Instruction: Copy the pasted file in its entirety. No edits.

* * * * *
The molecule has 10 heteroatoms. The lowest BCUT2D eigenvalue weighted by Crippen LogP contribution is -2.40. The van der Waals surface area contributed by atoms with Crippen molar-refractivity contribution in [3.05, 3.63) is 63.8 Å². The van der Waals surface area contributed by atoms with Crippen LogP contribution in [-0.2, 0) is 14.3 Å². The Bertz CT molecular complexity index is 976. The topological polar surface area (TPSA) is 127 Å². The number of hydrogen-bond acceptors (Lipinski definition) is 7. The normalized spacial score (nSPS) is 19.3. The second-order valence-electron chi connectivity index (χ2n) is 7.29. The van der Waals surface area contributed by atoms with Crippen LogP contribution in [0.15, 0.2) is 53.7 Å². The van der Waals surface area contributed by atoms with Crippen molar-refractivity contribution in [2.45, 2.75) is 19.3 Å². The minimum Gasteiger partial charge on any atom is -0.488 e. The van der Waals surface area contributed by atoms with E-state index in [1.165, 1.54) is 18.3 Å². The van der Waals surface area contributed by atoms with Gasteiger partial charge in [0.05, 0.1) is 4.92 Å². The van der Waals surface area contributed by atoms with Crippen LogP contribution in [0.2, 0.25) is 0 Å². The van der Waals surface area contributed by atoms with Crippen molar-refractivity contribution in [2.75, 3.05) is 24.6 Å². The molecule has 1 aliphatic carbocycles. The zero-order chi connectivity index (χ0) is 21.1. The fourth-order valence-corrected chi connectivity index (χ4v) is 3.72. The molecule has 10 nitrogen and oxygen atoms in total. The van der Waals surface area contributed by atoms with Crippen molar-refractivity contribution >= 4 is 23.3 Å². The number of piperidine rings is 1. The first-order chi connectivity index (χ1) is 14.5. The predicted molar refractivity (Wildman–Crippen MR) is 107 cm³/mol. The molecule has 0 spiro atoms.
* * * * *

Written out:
The molecule has 10 heteroatoms. The lowest BCUT2D eigenvalue weighted by Crippen LogP contribution is -2.40. The van der Waals surface area contributed by atoms with Crippen molar-refractivity contribution in [3.05, 3.63) is 63.8 Å². The van der Waals surface area contributed by atoms with Crippen LogP contribution in [-0.2, 0) is 14.3 Å². The Bertz CT molecular complexity index is 976. The topological polar surface area (TPSA) is 127 Å². The number of hydrogen-bond acceptors (Lipinski definition) is 7. The normalized spacial score (nSPS) is 19.3. The second-order valence-electron chi connectivity index (χ2n) is 7.29. The van der Waals surface area contributed by atoms with Crippen LogP contribution in [0.15, 0.2) is 53.7 Å². The van der Waals surface area contributed by atoms with Crippen molar-refractivity contribution in [2.45, 2.75) is 19.3 Å². The minimum Gasteiger partial charge on any atom is -0.488 e. The van der Waals surface area contributed by atoms with E-state index in [1.165, 1.54) is 18.3 Å². The van der Waals surface area contributed by atoms with Gasteiger partial charge in [0.05, 0.1) is 4.92 Å². The van der Waals surface area contributed by atoms with Crippen LogP contribution in [0.2, 0.25) is 0 Å². The van der Waals surface area contributed by atoms with Crippen molar-refractivity contribution in [2.75, 3.05) is 24.6 Å². The molecule has 1 aliphatic carbocycles. The zero-order chi connectivity index (χ0) is 21.1. The fourth-order valence-corrected chi connectivity index (χ4v) is 3.72. The molecule has 10 nitrogen and oxygen atoms in total. The van der Waals surface area contributed by atoms with Crippen molar-refractivity contribution >= 4 is 23.3 Å². The number of piperidine rings is 1. The first-order chi connectivity index (χ1) is 14.5. The predicted molar refractivity (Wildman–Crippen MR) is 107 cm³/mol. The molecule has 0 spiro atoms.